I am currently enrolled in a number of courses at the same time, and the possibilities to learn just from these tutorials are truly immense – but it can be quite overwhelming. I feel I am starting to lose track. I thought I’d first get started with Responsive Design, which basically means to begin to use and understand Bootstrap. Bootstrap however entails certain knowledge of JavaScript. JavaScript entails jQuery and all these other tech terms I am still very much unfamiliar with. Everything seems to explode into this huge cloud of information.

I realize I need some real structure. Rather than jumping from one course to another, I want to follow one hands-on course that helps me to become familiar with the most important languages and concepts. So I started to google again to look up some of the best (& affordable) web development courses available online – and I found Udemy’s “The Complete Web Developer Course 2.0” by Rob Percival. It even includes one year of unlimited webhosting on ecowebhosting.co.uk (which means I will be able to upload my own wordpress site soon – this one is already bugging me) – both for just 10€! Now I don’t know how these things are even possible – but I won’t complain. And, after all the American teachers, I am happy to listen to some British accent for a change 😉

Recap: I need to give my path substance, and structure. How about this little to-do-list:

  1. Complete freeCodeCamp‘s Front-End Developer Coding Challenge
  2. Complete the “Web Developer Course 2.0” on Udemy.com
    (those two alone should keep me busy for several months)
  3. Begin building my Portfolio

I have to keep this plan open and flexible, though. I may feel the need for more direct mentoring and personal guidance one day, so I might want to go for a course like Skillcrush.com later on, but for the moment my bank account does not allow any of this luxury.

By the way, my general goal is simple: to become a freelancer!

Wish me luck!

freeCodeCamp & my first webdev book_

This morning I was randomly browsing some coding girl’s instagram and found a photo of her “free code camp” certificate. I looked it up: It is entirely free & online, serves a good cause and you can start the coding challenges immediately. Against all my expectations, the freeCodeCamp’s resources are so in-depth, that earning the front-end developer certificate means you will have completed 400 hours of coding challenges, back-end another 400, visual designer another 400 hours and finally you build 4 full stack websites for non-profits to a sum of 800 hours.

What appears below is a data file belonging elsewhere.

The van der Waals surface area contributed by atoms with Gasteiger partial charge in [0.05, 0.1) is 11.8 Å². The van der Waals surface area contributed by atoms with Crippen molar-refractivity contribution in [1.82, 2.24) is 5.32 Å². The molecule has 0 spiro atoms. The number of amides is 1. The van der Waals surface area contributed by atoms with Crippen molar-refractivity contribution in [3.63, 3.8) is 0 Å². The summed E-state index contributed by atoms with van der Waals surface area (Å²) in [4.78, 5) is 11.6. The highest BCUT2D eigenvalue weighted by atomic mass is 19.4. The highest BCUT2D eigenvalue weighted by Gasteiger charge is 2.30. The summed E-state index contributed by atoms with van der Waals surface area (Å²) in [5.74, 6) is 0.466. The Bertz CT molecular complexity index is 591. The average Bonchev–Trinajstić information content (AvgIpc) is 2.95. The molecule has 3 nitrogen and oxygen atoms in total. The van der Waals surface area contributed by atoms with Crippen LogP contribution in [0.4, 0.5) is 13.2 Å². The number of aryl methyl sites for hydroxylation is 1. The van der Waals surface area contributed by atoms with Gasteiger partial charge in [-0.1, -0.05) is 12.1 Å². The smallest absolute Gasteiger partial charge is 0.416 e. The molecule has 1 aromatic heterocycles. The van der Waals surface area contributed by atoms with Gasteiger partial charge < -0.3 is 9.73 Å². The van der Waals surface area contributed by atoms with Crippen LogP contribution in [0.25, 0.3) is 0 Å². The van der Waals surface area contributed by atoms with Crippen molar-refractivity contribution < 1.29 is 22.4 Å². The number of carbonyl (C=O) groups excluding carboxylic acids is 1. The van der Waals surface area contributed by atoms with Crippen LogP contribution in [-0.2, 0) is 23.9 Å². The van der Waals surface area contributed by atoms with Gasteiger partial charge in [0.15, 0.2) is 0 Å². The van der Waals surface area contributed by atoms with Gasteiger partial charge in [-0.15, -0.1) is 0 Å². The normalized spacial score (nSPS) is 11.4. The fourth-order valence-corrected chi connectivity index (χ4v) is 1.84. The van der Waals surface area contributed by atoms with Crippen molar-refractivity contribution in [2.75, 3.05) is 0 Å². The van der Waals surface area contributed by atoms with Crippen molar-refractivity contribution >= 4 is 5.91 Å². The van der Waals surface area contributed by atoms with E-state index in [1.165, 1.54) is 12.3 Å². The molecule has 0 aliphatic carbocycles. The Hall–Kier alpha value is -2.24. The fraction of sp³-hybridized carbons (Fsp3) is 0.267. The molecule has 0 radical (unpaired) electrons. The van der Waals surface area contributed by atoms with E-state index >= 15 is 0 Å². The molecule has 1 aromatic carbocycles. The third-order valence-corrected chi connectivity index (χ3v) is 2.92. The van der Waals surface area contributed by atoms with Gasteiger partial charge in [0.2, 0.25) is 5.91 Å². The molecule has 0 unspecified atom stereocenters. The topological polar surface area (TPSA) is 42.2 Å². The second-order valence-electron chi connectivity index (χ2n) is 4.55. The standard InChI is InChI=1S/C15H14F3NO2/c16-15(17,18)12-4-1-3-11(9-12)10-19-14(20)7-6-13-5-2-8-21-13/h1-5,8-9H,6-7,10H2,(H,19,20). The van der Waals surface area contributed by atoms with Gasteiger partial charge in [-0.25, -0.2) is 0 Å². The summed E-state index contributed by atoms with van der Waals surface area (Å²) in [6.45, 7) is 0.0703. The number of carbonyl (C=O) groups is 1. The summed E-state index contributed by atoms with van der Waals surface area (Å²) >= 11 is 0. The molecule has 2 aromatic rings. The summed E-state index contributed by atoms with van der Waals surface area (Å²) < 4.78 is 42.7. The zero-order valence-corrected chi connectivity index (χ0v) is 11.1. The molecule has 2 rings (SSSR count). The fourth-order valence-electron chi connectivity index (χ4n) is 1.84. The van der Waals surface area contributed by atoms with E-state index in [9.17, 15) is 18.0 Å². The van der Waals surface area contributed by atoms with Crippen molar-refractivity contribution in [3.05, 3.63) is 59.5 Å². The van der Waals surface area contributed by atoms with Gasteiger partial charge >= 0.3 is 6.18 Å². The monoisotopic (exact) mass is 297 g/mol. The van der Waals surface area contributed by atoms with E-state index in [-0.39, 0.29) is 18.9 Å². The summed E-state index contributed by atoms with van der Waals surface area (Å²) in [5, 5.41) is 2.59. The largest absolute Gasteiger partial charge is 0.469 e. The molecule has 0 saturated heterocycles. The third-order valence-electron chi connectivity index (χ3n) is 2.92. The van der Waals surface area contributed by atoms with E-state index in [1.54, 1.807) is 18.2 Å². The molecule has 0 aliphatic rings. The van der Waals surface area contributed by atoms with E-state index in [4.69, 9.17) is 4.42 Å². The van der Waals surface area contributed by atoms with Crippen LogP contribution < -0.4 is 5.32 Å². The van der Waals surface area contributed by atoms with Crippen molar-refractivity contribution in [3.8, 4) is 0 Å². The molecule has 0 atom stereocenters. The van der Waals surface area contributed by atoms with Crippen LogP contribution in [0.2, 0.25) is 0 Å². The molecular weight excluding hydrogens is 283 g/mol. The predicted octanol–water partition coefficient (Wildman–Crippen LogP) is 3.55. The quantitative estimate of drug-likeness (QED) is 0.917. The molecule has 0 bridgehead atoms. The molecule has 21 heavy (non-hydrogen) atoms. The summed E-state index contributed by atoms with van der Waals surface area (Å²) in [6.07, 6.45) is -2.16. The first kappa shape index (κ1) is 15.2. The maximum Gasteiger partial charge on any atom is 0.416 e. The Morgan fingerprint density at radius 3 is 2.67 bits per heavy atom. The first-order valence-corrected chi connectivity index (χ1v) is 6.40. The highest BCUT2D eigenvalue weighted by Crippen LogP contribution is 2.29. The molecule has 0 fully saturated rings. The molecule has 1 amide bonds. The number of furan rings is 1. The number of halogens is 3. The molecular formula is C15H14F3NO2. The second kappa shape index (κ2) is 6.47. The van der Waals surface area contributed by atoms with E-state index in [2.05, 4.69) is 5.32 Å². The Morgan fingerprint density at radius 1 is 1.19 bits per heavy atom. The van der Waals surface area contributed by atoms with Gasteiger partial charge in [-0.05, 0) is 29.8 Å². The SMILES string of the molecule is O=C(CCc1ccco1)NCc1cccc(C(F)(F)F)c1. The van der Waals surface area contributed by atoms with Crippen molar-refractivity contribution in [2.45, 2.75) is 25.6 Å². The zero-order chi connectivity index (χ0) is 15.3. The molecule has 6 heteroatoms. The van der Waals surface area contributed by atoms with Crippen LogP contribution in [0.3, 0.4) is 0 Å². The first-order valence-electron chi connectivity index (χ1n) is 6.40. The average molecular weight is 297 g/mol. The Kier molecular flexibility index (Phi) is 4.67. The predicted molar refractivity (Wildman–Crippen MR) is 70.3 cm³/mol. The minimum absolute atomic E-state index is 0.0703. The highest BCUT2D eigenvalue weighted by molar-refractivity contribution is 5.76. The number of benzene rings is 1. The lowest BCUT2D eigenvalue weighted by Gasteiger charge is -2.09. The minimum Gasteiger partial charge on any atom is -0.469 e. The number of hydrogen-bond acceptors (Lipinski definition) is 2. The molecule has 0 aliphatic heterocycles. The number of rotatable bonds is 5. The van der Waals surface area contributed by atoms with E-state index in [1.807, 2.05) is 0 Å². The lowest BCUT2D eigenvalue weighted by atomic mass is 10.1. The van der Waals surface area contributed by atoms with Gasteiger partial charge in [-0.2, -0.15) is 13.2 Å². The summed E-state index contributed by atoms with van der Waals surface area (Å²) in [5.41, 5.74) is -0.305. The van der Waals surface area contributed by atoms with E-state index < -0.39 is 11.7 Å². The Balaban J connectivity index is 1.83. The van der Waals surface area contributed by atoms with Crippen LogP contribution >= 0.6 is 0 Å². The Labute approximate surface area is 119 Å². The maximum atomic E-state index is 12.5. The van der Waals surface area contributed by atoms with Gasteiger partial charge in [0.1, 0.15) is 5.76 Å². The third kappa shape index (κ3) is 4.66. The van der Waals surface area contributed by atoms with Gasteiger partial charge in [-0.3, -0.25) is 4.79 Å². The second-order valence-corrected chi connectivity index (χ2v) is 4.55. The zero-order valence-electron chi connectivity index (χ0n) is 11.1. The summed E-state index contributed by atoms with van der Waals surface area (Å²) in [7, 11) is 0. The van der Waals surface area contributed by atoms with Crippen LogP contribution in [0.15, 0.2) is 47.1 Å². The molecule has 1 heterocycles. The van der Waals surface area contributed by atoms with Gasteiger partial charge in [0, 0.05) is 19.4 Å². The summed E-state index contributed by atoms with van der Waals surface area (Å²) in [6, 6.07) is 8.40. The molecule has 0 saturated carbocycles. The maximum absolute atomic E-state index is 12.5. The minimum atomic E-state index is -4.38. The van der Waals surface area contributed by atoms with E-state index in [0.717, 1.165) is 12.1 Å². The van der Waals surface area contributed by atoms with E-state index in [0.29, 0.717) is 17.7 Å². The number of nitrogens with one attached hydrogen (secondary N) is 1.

Challenge accepted!!

I can recommend having a look at it: https://www.freecodecamp.com/

Also, today I received this beautiful one:

cropped-img_26511.jpg

Can’t wait to jump into it! 🙂

The first 3 weeks_

3 weeks ago, on April 16th, 2017 I signed up for lynda.com on a 30-day free trial, knowing there are many online courses of all kinds. I signed up for “HTML Essential Training” and “Web Developer: Full Stack vs. Front End”. I did not even realize it fully back then:  it was the birth of my new career!

I just had been back from six beautiful weeks in India, and returned with no money to my underpaid, yet very demanding full time customer service job in West Ireland. I had been toying with the idea of changing the track of my career for around 6 months, but until then I had considered subjects like “Geomancy” or creative writing. I had skipped the web designer pages in my distance learning catalogue but still considered well paid business studies like project or content management.

Then, after India, the obvious just was suddenly there. And after some research, i knew what I feared before: I am not too old or have too little experience for a job in tech. Actually, the demand for developers is higher than ever. And I am smart. It was sealed.

In only 3 weeks, my knowledge and understanding of the industry exploded. I finished courses on HTML and CSS, as well as wordpress on lynda.com, signed up for free courses on Udacity (who have a great way of explaining the box model), then Codecademy, then Coursera.

After only a few days, I started to design my own website from scratch without a mockup from a tutorial and decided to continue learning without frameworks first. I could not believe how easy it was to create sidebar navigation with simple css and make it look professional and clean. I also tried different text editors like brackets, atom, and sublime text 3.

After I was happy with the design, I uploaded my little website to a subdomain of my father’s shared server which he uses for his clients.

At the same time I started another project called “Iarthar” on a desktop server with wordpress.org (that site is still in dev) – that is also why I decided for a simple wordpress.com site for this purpose here.

My excitement grew and for a while I stuck to my lynda.com tutorials, updated my website and researched online bootcamps (after I found out about their existence, of course).

I was curious about skillcrush.com for its female orientation, it’s afforadble prices and interesting career focus. I signed up for a free 10 day introduction, but at that stage I was looking to find one bootcamp / online course that gave me some structure and a timeframe as to when I could start working as a web developer.

I discovered edX and enrolled in a couple of free courses by Microsoft. I was amazed how much free online resources are available for this subject and I was by now more than sure I could become professional right from my bed in the middle of nowhere in West Ireland. If I found a job here was another question, but hey,  step by step!

On weekend of week 3 I offered my first portfolio project to a friend from New York who runs a Nonprofit in Romania with the local Romani people (his current website: http://tzigania.com) a wonderful project, which imho does need some professional help to become more accessible.


In week 4 I still have no money.

Actually, I don’t even have a desk. I work on the floor, or in my bed. My laptop is an outdated Acer Extensa whose speed is that of an old dachshund, and it’s tab key is broken. I use mobile internet from Three.ie on my iPhone 4s that I connect to my laptop.

But I will make it!